After opener bids 2D to show a minimum distributional hand with Hearts and Diamonds, why is responder not just placing the contract?

In any sensible method, responder's 2H should be ‘TO PLAY’.

Either a limit raise that didn't improve in light of the 2D bid or one of the awkward hands similar to the one that Chris mentioned - a minimum 4225 or 5215 for example.
April 4
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I'm curious if there is any precedent for the idea that you're required to play partner for a mechanical error in a UI situation where they make an otherwise impossible bid?
April 2
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I think North is allowed to recognize 3S as an extremely unlikely choice over his intended Kokish relay. I don't have a problem with any of North's choices.

However, if the director polled players about their choice over the 6D bid - even assuming it was systemically suggesting a contract - I think they would all correct to 6H.

The 9 card fit rates to be safer, deep heart losers aren't going anywhere in 6D, and in a normal looking contract, 6H scores an extra 2 IMPs.

If South had splintered on an offbeat hand - perhaps a 1345 - or even a 1444 with chunky diamonds, passing 6D would be reasonable.

If none of the polled player's passed 6D, then I think it is reasonable to assume that the BIT did mean something *to this particular pair* and adjust the score to 6H.
April 1
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Thanks for the responses!

I was the South on this hand and doubled holding AJx Tx Q8xxx Kxx.

My double was based on table feel, the opponents' tempo and my own tendency to stretch bidding 3NT in this spot. I never even considered that it might ask for a spade lead through declarer's 6 card suit! However, the consensus pretty strongly disagrees with me!

At the table (and despite the fact that both opponents had super-max hands for the auction), any club lead scored +500.

The D9 was also winning because it would enable me to find the club switch for the same +500.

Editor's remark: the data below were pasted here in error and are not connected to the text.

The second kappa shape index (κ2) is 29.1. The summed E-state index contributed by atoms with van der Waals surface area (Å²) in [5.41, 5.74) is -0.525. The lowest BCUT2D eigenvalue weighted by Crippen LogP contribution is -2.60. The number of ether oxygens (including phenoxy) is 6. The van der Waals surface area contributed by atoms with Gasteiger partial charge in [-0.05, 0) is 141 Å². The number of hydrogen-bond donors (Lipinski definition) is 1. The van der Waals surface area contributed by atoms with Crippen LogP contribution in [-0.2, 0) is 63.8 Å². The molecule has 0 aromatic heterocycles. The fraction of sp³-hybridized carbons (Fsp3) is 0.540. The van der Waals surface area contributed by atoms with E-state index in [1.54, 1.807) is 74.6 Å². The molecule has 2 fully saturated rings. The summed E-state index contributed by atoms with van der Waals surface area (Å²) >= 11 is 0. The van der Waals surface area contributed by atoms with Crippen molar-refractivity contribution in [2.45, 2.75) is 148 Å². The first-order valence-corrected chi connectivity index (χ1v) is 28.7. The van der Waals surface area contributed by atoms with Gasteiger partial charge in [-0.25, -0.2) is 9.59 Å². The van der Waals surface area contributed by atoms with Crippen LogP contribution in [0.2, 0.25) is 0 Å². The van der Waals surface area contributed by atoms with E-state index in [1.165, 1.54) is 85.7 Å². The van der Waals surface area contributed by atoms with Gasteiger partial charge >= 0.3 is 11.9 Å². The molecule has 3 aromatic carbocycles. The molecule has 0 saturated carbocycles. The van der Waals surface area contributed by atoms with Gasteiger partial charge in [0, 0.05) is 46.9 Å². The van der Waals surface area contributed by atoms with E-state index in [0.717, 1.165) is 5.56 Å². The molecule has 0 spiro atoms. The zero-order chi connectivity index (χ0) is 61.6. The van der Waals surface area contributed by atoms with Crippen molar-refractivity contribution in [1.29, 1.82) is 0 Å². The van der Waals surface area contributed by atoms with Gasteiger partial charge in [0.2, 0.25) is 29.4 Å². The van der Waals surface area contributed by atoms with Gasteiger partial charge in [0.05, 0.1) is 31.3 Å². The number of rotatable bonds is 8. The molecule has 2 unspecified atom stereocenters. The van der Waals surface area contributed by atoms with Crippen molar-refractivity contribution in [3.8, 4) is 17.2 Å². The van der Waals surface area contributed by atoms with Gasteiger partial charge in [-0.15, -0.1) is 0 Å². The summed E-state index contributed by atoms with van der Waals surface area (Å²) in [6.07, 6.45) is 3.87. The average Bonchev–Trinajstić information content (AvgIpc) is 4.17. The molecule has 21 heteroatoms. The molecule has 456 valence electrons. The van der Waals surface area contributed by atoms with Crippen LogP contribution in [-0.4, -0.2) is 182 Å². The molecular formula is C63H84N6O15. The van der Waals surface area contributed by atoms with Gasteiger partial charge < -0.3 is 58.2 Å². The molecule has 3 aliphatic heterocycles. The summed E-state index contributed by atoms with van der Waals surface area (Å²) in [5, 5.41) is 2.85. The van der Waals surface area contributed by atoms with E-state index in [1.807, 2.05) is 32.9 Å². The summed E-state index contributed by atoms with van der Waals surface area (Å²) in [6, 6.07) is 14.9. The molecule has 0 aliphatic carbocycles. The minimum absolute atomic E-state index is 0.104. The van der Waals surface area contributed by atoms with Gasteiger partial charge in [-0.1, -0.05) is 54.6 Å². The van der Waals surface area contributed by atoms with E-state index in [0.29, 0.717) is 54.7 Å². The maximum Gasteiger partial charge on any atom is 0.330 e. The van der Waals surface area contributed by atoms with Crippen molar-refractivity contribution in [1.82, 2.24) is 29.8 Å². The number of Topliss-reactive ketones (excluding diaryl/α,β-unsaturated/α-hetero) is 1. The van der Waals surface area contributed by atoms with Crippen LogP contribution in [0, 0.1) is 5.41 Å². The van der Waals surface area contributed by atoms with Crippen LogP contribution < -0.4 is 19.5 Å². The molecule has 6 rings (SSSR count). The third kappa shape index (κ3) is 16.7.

The contract is still double dummy beatable after a spade or a heart but in practice a diamond switch leads to -850.
March 14
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You phrased the description of the pass in a weird way in your OP. That isn't the way much of the world plays pass, although it does make sense at favourable.

Assuming that partner also knows what North's pass means (but you haven't discussed 2NT) then the correct answer obviously depends heavily on partnership style.

3 feels like the best option but might be ambiguous.
March 7
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What does North's pass of the double show?
March 7
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My opinion is not to overthink it.

If you legitimately believe that an action is clear-cut and that there is no alternative, you should take the action even if it is indicated by the UI. Call the director on yourself if you think others might do something different and if you suffer a negative adjustment then so be it.

I think some people modify their decisions based on UI for the wrong reason. There is often a legitimate logical alternative that isn't suggested by the UI, and in that case you should certainly take it. However, taking a ‘safe’ alternative that you would never realistically have chosen without the UI is just a way of protecting yourself from a poor result.

Maintaining a high level of ethics shouldn't be about proving yourself to others. In situations like this if you take a liberal view of what constitutes a logical alternative and are true to yourself then you will never have a problem!
Dec. 6, 2018
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My gut instinct is that it might be better to win the spade in hand and play a diamond towards the king right away.

There are definitely associated risks, but really like the fact that it conceals your trump and diamonds holdings. Starting diamonds immediately also retains flexibility on a hand where the defenders could easily go wrong!
Nov. 20, 2018
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I think partner is showing a strong 4S raise (probably balanced or semi-balanced) with diamond values. On this hand we've got an automatic 4 bid and will know to hit 5 if they take the sacrifice.
Nov. 4, 2018
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I was curious about this myself a couple of years ago. To try and find an answer, I looked over the NT defensive methods of top pairs in the world. My criteria was something like Bermuda Bowl T8, US Nats T4 and European Champs T4.

Although a variety of methods were used, almost every pair (~90-95%) used 2 to show Both Majors. That was enough to convince me!
Nov. 3, 2018